Maersk and others struggle with fuel costs


Container shipping is living up to its reputation for combining strong demand growth with poor profitability.

The leading container shipping line Maersk issued a profits warning at the end of last week, stating that its new “expectation for earnings before interests, tax, depreciations and amortisations (EBITDA) is in the range of US$ 3.5-4.2bn and a positive underlying profit. The previous expectation for EBITDA was in the range of US$ 4.0-5.0bn and an underlying profit above 2017 (US$ 356m)”. The cause of this was higher bunker fuel costs which jumped by 28%. The problem was that even though freight rates were supposed to be firming, customers refused to pay the full ‘bunker-fuel surcharge’.

On Monday, Hapag Lloyd reported a not dissimilar problem, with profit growth also depressed. Stripping out the acquisition of United Arab Shipping Company (UASC), volumes increased 3.9% and freight rates were up 3% over the first half of the year. However, the company saw the price of bunker fuel rise from US$312 a tonne in H1 2017 to US$385 a tonne in H1 2018. Rolf Habben Jansen, Chief Executive Officer of Hapag-Lloyd described the first half of the year as being “shaped by clearly increasing fuel costs, higher charter rates and a slower than expected recovery of freight rates”. Although its acquisition pushed up EBITDA by 16% year-on-year, profits margins fell.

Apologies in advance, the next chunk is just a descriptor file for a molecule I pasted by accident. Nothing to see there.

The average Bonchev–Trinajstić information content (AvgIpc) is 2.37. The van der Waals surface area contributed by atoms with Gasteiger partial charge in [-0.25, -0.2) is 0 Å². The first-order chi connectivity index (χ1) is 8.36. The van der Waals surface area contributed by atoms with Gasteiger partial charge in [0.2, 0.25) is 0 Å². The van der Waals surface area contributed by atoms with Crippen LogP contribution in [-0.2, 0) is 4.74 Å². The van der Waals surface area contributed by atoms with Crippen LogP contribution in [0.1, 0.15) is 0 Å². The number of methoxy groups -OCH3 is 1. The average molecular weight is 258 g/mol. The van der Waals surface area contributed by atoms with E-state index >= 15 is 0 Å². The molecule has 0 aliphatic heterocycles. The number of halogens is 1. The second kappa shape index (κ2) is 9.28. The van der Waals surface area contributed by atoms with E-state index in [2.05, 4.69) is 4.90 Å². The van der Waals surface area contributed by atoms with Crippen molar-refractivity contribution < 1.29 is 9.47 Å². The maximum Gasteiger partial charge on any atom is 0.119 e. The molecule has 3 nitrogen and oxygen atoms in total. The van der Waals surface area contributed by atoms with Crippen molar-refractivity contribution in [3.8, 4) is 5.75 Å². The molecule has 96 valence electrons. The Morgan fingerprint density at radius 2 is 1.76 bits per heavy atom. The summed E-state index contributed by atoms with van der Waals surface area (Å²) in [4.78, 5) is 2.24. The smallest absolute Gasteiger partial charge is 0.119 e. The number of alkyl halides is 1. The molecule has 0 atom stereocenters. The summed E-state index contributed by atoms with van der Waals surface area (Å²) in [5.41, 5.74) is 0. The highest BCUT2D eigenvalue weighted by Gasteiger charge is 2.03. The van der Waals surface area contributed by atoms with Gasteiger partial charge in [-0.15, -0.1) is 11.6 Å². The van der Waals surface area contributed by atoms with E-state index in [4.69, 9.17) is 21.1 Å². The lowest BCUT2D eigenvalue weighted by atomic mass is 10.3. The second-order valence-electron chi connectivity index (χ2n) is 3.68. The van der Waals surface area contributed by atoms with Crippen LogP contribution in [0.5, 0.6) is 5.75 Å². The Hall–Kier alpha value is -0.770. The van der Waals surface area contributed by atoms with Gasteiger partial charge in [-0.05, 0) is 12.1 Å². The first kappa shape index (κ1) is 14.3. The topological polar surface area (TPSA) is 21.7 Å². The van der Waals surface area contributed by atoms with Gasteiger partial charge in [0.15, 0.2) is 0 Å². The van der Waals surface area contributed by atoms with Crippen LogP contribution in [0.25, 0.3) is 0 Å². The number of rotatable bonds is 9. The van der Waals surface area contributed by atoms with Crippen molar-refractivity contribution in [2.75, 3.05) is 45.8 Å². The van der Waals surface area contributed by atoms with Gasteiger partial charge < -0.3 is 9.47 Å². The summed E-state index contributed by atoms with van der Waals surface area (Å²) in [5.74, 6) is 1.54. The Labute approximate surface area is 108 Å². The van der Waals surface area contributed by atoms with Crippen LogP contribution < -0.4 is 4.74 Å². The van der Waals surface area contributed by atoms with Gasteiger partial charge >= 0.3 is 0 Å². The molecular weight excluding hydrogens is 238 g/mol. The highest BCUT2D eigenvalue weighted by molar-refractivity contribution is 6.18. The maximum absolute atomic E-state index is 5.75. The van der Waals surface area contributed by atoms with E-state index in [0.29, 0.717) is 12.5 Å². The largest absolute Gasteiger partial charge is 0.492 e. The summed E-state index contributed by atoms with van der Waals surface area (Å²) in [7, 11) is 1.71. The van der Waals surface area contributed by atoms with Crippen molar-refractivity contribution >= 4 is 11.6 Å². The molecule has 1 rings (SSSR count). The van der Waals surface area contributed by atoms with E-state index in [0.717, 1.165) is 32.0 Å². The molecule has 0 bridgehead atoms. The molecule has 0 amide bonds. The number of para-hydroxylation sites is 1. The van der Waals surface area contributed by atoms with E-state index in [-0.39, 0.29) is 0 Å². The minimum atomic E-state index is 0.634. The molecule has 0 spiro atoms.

Earlier in the month, COSCO had a parallel experience, slumping to a loss caused by higher fuel costs. Yang Ming has also reported being hit.

Admittedly, oil prices have risen significantly and quickly over the past few months, driven by production problems in Libya, Venezuela and even Canada. However, this does not explain the inability to pass the prices on to customers. All these shipping companies report higher volumes, up at least the in low to mid-single digit percentages, reflecting robust global trade growth.

What appears to have happened is that freight rates had hit some form of equilibrium earlier in the year, an equilibrium that was unset by the sharp rise in fuel prices. The market simply was not strong enough to absorb this and so ‘margin compression’ was forced in the shipping lines. It suggests that consolidation amongst container shipping lines has so far not worked.

Source: Transport Intelligence, August 14, 2018

Author: Thomas Cullen

GSCi

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